citizens to respond to these crises but this is not our only consideration. We will assess how
we can impact positive human rights change when we are making our assessment. Following
our history we have a long-standing role to play in campaigning to abolish the death penalty
around the world with individual cases and prisoners of conscience, which generally target
lawyers, journalists, and citizen bloggers. The natural impetus comes from supporters who
want us to advocate on these cases as well as our expertise and success to date.
How are the methods of advocacy determined for specic campaigns?
The Amnesty International Parliamentary Group, which is a bipartisan group who we work
closely with, often are our rst port of call when we are advocating on cases and campaigns.
We also lobby local government groups who have the ability to be allies on specic issues.
This occurs through our supporters in electorates all over Australia engaging with their local
MPs and diaspora communities who are able to campaign to certain MPs on human rights
What campaigns do you believe resonate most effectively within Australia?
It’s a hard question. It’s usually about how compelling it is, how well it resonates, and how
much our supporters feel like they can make an impact when they take action. It centres on
when people feel like they can make a difference. We work towards making people feel like
they can make positive human rights change and empower them will providing the right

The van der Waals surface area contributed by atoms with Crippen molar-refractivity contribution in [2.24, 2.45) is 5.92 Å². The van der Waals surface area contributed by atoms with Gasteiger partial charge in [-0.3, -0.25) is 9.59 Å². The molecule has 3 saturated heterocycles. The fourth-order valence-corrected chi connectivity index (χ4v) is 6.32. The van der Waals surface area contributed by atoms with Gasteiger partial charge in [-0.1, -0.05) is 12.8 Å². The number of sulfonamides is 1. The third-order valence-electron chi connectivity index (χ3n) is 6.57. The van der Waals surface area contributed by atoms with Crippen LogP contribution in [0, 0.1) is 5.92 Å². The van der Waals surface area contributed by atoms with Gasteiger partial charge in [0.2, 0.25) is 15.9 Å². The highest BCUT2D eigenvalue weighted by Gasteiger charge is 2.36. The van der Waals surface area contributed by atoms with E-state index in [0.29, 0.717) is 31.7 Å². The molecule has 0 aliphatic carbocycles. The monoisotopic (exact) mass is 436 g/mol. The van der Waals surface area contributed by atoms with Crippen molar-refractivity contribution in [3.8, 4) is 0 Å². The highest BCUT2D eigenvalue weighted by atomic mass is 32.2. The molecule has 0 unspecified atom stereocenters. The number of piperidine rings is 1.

campaigning tools to achieve that.
Do you believe that Australians have developed a level of fatigue or indifference
towards specic human rights abuses as a result of the prevalence of discourse
around these issues in the media?
If I did feel like that I wouldn’t be doing that I’m doing. It moves in ebbs and ows. When it’s
something like refugees and asylum seekers, which has been an ongoing issue for the last
decade, there is a level of fatigue. Though often something more imminent and pressing can
gain momentum. It’s difcult to gauge. We must persist in the face of adversity and agitate
for change irrespective of the politicking of the day and hold the frontline as human rights
What advice would you give to people who wish to enter the advocacy eld?
I would advise them to go overseas, to go on research missions to developing countries to
understand how people are demanding dignity and civil liberties around the world. It is also
important to join human rights organisations like Amnesty International, as well as reading
and signing online petitions. A good entry point to participate at a local level is through
student Amnesty groups
Independent Media Inspiring Minds